Complex patterns in vegetation greening and browning in tundra and boreal ecosystems have been widely observed. These patterns have shown varying trends over time and space and have raised many questions about the driving factors. Climate change has been linked directly to greening and browning trends, as well as to increased disturbance, with subsequent effects on vegetation composition, ecosystem recovery, and greening and browning trends. At high latitudes, annual air temperatures are rising at more than twice the global average (Overland et al., 2018).1 indicating that continued changes in the patterns of greening and browning associated with climate warming may be likely. Vegetation change can influence the physical environment, ecological processes, and society, and may be further affected in the future with continued climate change and other pressures such as forest harvest.
Trends and drivers are evaluated using a broad range of remote sensing and field-based measurement approaches that capture information at various temporal and spatial scales. While these datasets sometimes agree, mismatches are also observed, making it more difficult to be confident in observations of vegetation pattern details and to disentangle the drivers. There are also many metrics used to evaluate greening and browning trends, as well as differences in the time periods evaluated, which can make it difficult to compare results among datasets and to advance understanding.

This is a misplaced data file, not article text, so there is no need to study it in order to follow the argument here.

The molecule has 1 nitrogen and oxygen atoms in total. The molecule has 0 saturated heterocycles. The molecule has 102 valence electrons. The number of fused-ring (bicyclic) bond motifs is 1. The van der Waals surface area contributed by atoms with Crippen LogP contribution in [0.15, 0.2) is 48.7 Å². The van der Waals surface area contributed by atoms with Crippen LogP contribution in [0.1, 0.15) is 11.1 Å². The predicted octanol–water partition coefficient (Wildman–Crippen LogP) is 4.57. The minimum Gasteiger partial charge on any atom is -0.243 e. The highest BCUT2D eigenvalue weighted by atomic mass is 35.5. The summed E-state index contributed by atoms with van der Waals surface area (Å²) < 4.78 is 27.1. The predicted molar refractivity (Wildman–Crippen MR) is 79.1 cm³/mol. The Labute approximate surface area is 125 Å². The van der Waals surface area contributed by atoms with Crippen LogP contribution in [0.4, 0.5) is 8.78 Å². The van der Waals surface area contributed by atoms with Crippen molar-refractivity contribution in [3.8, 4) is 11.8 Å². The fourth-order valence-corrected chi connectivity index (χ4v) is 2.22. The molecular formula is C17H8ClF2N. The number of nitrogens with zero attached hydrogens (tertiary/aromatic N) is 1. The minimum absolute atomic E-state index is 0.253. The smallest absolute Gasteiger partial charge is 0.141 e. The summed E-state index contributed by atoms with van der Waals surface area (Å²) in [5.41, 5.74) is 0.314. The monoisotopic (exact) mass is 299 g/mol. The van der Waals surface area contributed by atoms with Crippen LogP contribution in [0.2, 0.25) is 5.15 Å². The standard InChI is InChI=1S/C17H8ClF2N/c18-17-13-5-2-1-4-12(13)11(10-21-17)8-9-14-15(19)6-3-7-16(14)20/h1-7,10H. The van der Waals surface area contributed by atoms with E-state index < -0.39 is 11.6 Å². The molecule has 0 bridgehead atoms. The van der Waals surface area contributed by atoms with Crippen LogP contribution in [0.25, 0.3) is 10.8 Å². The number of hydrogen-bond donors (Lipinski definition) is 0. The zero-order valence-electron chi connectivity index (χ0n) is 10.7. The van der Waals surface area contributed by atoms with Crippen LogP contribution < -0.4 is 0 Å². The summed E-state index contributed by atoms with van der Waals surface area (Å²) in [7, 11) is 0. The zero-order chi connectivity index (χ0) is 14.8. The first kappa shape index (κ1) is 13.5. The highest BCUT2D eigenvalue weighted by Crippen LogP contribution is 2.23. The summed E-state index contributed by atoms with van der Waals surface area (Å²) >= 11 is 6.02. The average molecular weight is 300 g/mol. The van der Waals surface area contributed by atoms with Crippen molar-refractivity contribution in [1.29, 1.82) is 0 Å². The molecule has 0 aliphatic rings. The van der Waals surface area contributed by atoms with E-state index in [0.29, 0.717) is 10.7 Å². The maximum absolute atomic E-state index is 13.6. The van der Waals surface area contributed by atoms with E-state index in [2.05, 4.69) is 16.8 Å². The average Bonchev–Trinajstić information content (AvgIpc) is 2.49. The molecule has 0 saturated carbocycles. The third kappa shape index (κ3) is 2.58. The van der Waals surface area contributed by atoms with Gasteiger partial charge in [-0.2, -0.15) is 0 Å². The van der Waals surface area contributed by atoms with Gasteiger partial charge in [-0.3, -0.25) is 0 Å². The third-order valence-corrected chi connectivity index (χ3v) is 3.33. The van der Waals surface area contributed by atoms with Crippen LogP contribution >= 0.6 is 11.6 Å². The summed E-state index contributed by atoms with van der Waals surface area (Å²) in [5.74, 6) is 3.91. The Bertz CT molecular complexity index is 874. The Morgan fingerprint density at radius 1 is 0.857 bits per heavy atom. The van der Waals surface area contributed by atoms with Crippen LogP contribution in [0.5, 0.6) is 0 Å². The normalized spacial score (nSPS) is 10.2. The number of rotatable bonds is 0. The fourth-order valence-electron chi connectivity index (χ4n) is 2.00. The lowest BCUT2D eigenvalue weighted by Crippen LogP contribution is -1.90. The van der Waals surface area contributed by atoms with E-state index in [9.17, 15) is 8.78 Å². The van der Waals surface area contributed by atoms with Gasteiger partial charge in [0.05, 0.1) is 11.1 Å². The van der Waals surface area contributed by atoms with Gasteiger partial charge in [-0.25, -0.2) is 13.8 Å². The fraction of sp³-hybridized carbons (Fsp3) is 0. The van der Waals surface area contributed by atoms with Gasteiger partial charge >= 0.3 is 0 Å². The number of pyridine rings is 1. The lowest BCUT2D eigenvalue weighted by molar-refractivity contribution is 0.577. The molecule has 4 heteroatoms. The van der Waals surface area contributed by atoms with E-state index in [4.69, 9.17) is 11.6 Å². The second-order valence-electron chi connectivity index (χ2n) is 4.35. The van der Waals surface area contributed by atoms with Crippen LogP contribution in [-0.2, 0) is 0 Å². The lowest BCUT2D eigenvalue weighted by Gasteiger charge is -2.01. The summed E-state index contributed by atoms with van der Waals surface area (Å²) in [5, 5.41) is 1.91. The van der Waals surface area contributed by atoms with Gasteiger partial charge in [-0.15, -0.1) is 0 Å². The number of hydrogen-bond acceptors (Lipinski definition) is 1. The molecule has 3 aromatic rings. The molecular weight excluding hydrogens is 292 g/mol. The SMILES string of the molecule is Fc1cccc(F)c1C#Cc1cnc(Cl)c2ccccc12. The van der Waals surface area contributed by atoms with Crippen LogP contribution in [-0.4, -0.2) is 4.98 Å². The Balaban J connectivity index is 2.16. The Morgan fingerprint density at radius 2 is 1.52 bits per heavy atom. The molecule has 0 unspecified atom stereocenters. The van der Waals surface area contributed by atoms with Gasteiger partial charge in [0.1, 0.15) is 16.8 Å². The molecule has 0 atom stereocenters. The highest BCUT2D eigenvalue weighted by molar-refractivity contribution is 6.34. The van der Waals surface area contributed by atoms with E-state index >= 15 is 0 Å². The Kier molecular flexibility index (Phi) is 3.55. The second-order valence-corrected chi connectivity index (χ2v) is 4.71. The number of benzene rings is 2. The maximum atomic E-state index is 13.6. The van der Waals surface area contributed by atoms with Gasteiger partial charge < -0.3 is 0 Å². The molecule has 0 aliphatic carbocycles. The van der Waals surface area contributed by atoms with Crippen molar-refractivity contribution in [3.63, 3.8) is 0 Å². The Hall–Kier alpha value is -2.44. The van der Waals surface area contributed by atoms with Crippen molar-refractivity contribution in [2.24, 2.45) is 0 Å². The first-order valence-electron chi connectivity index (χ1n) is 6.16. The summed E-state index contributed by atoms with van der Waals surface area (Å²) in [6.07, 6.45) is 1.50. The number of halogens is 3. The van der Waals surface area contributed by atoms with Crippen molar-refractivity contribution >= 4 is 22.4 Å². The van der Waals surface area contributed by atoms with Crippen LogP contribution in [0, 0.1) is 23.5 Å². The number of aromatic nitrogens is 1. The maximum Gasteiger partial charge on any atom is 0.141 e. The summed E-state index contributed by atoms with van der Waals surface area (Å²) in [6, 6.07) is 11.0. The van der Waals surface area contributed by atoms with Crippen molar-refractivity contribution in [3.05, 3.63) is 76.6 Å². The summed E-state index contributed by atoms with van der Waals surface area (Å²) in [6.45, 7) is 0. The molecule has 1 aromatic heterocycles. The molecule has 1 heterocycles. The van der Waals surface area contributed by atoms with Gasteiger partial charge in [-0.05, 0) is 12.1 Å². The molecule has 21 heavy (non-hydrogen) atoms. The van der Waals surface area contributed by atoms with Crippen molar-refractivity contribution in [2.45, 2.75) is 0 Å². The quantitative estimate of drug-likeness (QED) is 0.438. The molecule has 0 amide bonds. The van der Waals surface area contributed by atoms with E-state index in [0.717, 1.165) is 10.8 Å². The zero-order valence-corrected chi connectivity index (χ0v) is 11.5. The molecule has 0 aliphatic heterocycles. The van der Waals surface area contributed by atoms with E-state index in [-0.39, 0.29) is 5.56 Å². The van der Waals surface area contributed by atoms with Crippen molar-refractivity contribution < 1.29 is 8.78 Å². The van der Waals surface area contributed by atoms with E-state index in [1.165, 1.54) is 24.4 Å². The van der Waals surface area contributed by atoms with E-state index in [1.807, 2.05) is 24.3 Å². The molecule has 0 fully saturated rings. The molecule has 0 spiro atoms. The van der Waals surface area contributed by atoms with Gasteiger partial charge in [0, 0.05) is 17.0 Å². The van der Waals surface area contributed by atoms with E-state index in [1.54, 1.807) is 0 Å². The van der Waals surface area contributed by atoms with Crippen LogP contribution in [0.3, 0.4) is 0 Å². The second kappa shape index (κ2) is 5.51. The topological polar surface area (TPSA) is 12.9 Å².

The Polar Research Board, in collaboration with the Board on Life Sciences of the National Academies of Sciences, Engineering, and Medicine, convened a workshop2 to explore the drivers of greening and browning at northern latitudes, discuss knowledge and research gaps, and highlight opportunities for existing and emerging methodologies to be better integrated to address gaps and refine understanding of trends (see the Statement of Task in Appendix A). The workshop was organized into three overarching session themes: (1) observed trends and identified drivers, (2) implications of vegetation change, and (3) methods and tools for evaluating changes and their uncertainties. Each session included presentations and lengthy question and discussion periods. Two breakout sessions were also held to further explore identified gaps and possible ways to address them. See Appendix C for the workshop agenda. This proceedings summarizes workshop presentations, commonly discussed ideas and topics that emerged, and take away messages generated among workshop participants. A list of in-person attendees is provided in Appendix D. The workshop was funded by the U.S. Arctic Research Commission and the U.S. Geological Survey, with additional travel support provided by Polar Knowledge Canada and the U.S. Department of Energy.
2 This proceedings was prepared by the workshop rapporteur as a factual summary of what occurred at the workshop. The planning committee’s role was limited to planning and convening the workshop. The views contained in the proceedings are those of individual workshop participants and do not necessarily represent the views of all workshop participants, the planning committee, or the National Academies of Sciences, Engineering, and Medicine.
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